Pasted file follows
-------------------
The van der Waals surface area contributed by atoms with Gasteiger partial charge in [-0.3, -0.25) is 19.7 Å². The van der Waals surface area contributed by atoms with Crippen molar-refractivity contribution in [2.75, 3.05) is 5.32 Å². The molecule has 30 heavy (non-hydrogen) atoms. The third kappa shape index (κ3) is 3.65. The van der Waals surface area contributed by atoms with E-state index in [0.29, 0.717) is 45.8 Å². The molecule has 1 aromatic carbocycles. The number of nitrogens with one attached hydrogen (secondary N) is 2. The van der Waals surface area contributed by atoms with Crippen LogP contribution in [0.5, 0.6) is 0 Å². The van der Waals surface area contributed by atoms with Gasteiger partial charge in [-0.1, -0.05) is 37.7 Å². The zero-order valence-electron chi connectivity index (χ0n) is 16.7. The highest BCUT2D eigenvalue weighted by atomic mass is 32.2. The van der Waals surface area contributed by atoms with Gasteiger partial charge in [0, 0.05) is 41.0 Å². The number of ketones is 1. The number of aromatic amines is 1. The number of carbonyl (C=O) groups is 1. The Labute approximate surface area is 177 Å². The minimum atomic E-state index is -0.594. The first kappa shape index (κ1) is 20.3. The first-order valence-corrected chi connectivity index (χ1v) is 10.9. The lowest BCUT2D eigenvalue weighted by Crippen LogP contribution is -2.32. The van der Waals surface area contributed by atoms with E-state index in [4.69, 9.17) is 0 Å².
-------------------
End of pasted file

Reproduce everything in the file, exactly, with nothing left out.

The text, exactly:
The van der Waals surface area contributed by atoms with Gasteiger partial charge in [-0.3, -0.25) is 19.7 Å². The van der Waals surface area contributed by atoms with Crippen molar-refractivity contribution in [2.75, 3.05) is 5.32 Å². The molecule has 30 heavy (non-hydrogen) atoms. The third kappa shape index (κ3) is 3.65. The van der Waals surface area contributed by atoms with E-state index in [0.29, 0.717) is 45.8 Å². The molecule has 1 aromatic carbocycles. The number of nitrogens with one attached hydrogen (secondary N) is 2. The van der Waals surface area contributed by atoms with Crippen LogP contribution in [0.5, 0.6) is 0 Å². The van der Waals surface area contributed by atoms with Gasteiger partial charge in [-0.1, -0.05) is 37.7 Å². The zero-order valence-electron chi connectivity index (χ0n) is 16.7. The highest BCUT2D eigenvalue weighted by atomic mass is 32.2. The van der Waals surface area contributed by atoms with Gasteiger partial charge in [0, 0.05) is 41.0 Å². The number of ketones is 1. The number of aromatic amines is 1. The number of carbonyl (C=O) groups is 1. The Labute approximate surface area is 177 Å². The minimum atomic E-state index is -0.594. The first kappa shape index (κ1) is 20.3. The first-order valence-corrected chi connectivity index (χ1v) is 10.9. The lowest BCUT2D eigenvalue weighted by Crippen LogP contribution is -2.32. The van der Waals surface area contributed by atoms with E-state index in [4.69, 9.17) is 0 Å².